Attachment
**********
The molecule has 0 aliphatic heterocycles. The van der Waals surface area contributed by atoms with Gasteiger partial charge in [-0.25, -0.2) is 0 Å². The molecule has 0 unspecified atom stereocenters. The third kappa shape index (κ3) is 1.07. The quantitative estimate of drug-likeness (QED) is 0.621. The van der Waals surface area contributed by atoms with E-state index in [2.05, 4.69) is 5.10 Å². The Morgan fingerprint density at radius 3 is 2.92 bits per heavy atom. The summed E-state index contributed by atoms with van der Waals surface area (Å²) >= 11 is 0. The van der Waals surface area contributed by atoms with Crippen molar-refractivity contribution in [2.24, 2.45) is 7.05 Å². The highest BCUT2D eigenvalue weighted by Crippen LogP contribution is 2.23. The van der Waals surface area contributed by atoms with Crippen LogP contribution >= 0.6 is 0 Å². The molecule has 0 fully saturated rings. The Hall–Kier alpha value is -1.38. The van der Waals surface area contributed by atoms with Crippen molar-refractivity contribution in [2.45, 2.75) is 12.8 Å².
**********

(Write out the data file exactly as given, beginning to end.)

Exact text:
The molecule has 0 aliphatic heterocycles. The van der Waals surface area contributed by atoms with Gasteiger partial charge in [-0.25, -0.2) is 0 Å². The molecule has 0 unspecified atom stereocenters. The third kappa shape index (κ3) is 1.07. The quantitative estimate of drug-likeness (QED) is 0.621. The van der Waals surface area contributed by atoms with E-state index in [2.05, 4.69) is 5.10 Å². The Morgan fingerprint density at radius 3 is 2.92 bits per heavy atom. The summed E-state index contributed by atoms with van der Waals surface area (Å²) >= 11 is 0. The van der Waals surface area contributed by atoms with Crippen molar-refractivity contribution in [2.24, 2.45) is 7.05 Å². The highest BCUT2D eigenvalue weighted by Crippen LogP contribution is 2.23. The van der Waals surface area contributed by atoms with Crippen LogP contribution >= 0.6 is 0 Å². The molecule has 0 fully saturated rings. The Hall–Kier alpha value is -1.38. The van der Waals surface area contributed by atoms with Crippen molar-refractivity contribution in [2.45, 2.75) is 12.8 Å².